I had to plan the whole day out for the kids.

What do "potere", "volere", and "dovere" mean in Italian?

They are modal verbs that express ability, desire, and obligation, respectively. "Potere" means can or to be able to, "volere" means want or to want to, and "dovere" means must or to have to.

How do I use "potere", "volere", and "dovere" in Italian sentences?

To use them in Italian sentences, conjugate the modal verb according to the subject, followed by the infinitive form of the main verb. For example: Posso parlare italiano (I can speak Italian), Vuole mangiare la pizza (He/She wants to eat pizza), and Devi studiare per l'esame (You must study for the exam).

Are there any irregularities when conjugating "potere", "volere", and "dovere"?

They are irregular verbs, meaning their conjugations do not follow the standard patterns for -ere verbs. It is essential to memorize their conjugations to use them correctly in sentences. For example, the first person singular conjugations in the present tense are posso (I can), voglio (I want), and devo (I must).

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passeggiata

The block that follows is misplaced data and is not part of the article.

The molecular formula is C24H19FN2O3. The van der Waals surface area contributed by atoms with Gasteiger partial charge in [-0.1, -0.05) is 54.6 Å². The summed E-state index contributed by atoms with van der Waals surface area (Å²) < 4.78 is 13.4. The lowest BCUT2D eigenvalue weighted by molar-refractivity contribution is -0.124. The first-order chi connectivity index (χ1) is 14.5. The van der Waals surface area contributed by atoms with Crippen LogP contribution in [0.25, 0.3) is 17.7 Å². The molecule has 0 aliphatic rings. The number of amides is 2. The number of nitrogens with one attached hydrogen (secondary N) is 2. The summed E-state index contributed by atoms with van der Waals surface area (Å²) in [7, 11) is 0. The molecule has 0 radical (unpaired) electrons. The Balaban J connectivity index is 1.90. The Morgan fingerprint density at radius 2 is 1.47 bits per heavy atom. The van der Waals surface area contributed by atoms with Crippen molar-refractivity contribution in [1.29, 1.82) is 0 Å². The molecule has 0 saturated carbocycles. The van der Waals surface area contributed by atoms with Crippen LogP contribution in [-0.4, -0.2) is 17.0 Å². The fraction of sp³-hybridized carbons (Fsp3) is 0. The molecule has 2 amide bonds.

Example
Hai voglia di fare una passeggiata?
Do you feel like going for a walk?
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4 Responses

  1. Ciao,
    After completing lesson 107, I am confused because it seems like another way of saying the same things from lesson 106. For example, would it be correct to say “Volevo andare al mare” or Ho voluto andare al mare”, or is either way ok? Or is there a way to know which form to use? Thank you!

    1. Ciao Mike!

      Grammar notes #106 and #107 talk about modal verbs (used before another verb) potere, volere, and dovere in the imperfect tense and in the past. That’s why you find it so similar.

      While we use the imperfect to describe past actions that were repeated in the past, we use the passato prossimo for describing past events that have an effect on the present or happened during a limited time.
      At this link you can find more information about when to use one or the other.

      Regarding your question about the sentences, both are correct but they have different meanings. The first one expresses a past desire and the second one talks about an event in the past.

      Please let us know if you have any other question or doubt.